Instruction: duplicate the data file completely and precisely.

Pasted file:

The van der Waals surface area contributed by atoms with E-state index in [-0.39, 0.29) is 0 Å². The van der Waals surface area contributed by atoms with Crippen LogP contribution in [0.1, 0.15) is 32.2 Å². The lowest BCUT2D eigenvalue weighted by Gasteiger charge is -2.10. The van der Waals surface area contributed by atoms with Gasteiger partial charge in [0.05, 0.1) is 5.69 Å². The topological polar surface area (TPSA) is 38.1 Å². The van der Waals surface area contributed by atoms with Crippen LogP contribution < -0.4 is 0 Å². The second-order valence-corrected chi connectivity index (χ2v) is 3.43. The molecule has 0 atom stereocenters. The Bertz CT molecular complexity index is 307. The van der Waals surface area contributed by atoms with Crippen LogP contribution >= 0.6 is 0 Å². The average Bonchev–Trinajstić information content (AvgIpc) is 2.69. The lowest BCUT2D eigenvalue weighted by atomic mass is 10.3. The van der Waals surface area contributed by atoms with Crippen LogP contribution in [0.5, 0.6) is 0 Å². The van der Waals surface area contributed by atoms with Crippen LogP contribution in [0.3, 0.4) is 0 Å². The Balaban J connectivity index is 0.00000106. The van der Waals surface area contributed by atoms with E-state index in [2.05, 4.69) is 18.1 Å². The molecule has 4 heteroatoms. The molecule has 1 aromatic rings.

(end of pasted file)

The van der Waals surface area contributed by atoms with E-state index in [-0.39, 0.29) is 0 Å². The van der Waals surface area contributed by atoms with Crippen LogP contribution in [0.1, 0.15) is 32.2 Å². The lowest BCUT2D eigenvalue weighted by Gasteiger charge is -2.10. The van der Waals surface area contributed by atoms with Gasteiger partial charge in [0.05, 0.1) is 5.69 Å². The topological polar surface area (TPSA) is 38.1 Å². The van der Waals surface area contributed by atoms with Crippen LogP contribution < -0.4 is 0 Å². The second-order valence-corrected chi connectivity index (χ2v) is 3.43. The molecule has 0 atom stereocenters. The Bertz CT molecular complexity index is 307. The van der Waals surface area contributed by atoms with Crippen LogP contribution >= 0.6 is 0 Å². The average Bonchev–Trinajstić information content (AvgIpc) is 2.69. The lowest BCUT2D eigenvalue weighted by atomic mass is 10.3. The van der Waals surface area contributed by atoms with Crippen LogP contribution in [0.5, 0.6) is 0 Å². The van der Waals surface area contributed by atoms with Crippen LogP contribution in [0.3, 0.4) is 0 Å². The Balaban J connectivity index is 0.00000106. The van der Waals surface area contributed by atoms with E-state index in [2.05, 4.69) is 18.1 Å². The molecule has 4 heteroatoms. The molecule has 1 aromatic rings.